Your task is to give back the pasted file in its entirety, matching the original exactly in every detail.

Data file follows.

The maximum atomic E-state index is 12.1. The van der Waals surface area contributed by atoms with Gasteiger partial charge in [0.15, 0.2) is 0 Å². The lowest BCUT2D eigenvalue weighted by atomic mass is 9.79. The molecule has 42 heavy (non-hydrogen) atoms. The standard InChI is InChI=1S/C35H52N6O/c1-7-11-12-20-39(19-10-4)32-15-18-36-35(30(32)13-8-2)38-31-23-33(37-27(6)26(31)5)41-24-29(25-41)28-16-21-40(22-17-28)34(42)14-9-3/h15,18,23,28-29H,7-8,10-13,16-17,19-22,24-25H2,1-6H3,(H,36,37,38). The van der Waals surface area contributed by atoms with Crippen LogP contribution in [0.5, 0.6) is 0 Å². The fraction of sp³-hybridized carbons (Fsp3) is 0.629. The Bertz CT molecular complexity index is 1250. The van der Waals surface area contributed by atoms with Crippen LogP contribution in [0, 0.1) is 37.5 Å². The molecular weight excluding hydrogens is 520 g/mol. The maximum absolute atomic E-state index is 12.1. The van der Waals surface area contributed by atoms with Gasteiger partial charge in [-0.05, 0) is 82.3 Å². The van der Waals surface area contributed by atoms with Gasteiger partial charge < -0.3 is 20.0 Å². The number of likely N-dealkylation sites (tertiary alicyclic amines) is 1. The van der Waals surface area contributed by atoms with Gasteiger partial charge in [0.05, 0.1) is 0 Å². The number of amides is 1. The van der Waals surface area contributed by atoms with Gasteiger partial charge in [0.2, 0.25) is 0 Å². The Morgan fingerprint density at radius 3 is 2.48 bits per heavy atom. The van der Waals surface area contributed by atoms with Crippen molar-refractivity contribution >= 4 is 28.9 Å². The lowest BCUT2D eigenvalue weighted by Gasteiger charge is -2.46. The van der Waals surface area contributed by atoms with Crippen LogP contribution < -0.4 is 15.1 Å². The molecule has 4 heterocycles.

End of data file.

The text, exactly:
The maximum atomic E-state index is 12.1. The van der Waals surface area contributed by atoms with Gasteiger partial charge in [0.15, 0.2) is 0 Å². The lowest BCUT2D eigenvalue weighted by atomic mass is 9.79. The molecule has 42 heavy (non-hydrogen) atoms. The standard InChI is InChI=1S/C35H52N6O/c1-7-11-12-20-39(19-10-4)32-15-18-36-35(30(32)13-8-2)38-31-23-33(37-27(6)26(31)5)41-24-29(25-41)28-16-21-40(22-17-28)34(42)14-9-3/h15,18,23,28-29H,7-8,10-13,16-17,19-22,24-25H2,1-6H3,(H,36,37,38). The van der Waals surface area contributed by atoms with Crippen LogP contribution in [0.5, 0.6) is 0 Å². The fraction of sp³-hybridized carbons (Fsp3) is 0.629. The Bertz CT molecular complexity index is 1250. The van der Waals surface area contributed by atoms with Crippen LogP contribution in [0, 0.1) is 37.5 Å². The molecular weight excluding hydrogens is 520 g/mol. The maximum absolute atomic E-state index is 12.1. The van der Waals surface area contributed by atoms with Gasteiger partial charge in [-0.05, 0) is 82.3 Å². The van der Waals surface area contributed by atoms with Gasteiger partial charge < -0.3 is 20.0 Å². The number of likely N-dealkylation sites (tertiary alicyclic amines) is 1. The van der Waals surface area contributed by atoms with Gasteiger partial charge in [0.05, 0.1) is 0 Å². The number of amides is 1. The van der Waals surface area contributed by atoms with Gasteiger partial charge in [0.2, 0.25) is 0 Å². The Morgan fingerprint density at radius 3 is 2.48 bits per heavy atom. The van der Waals surface area contributed by atoms with Crippen molar-refractivity contribution >= 4 is 28.9 Å². The lowest BCUT2D eigenvalue weighted by Gasteiger charge is -2.46. The van der Waals surface area contributed by atoms with Crippen LogP contribution < -0.4 is 15.1 Å². The molecule has 4 heterocycles.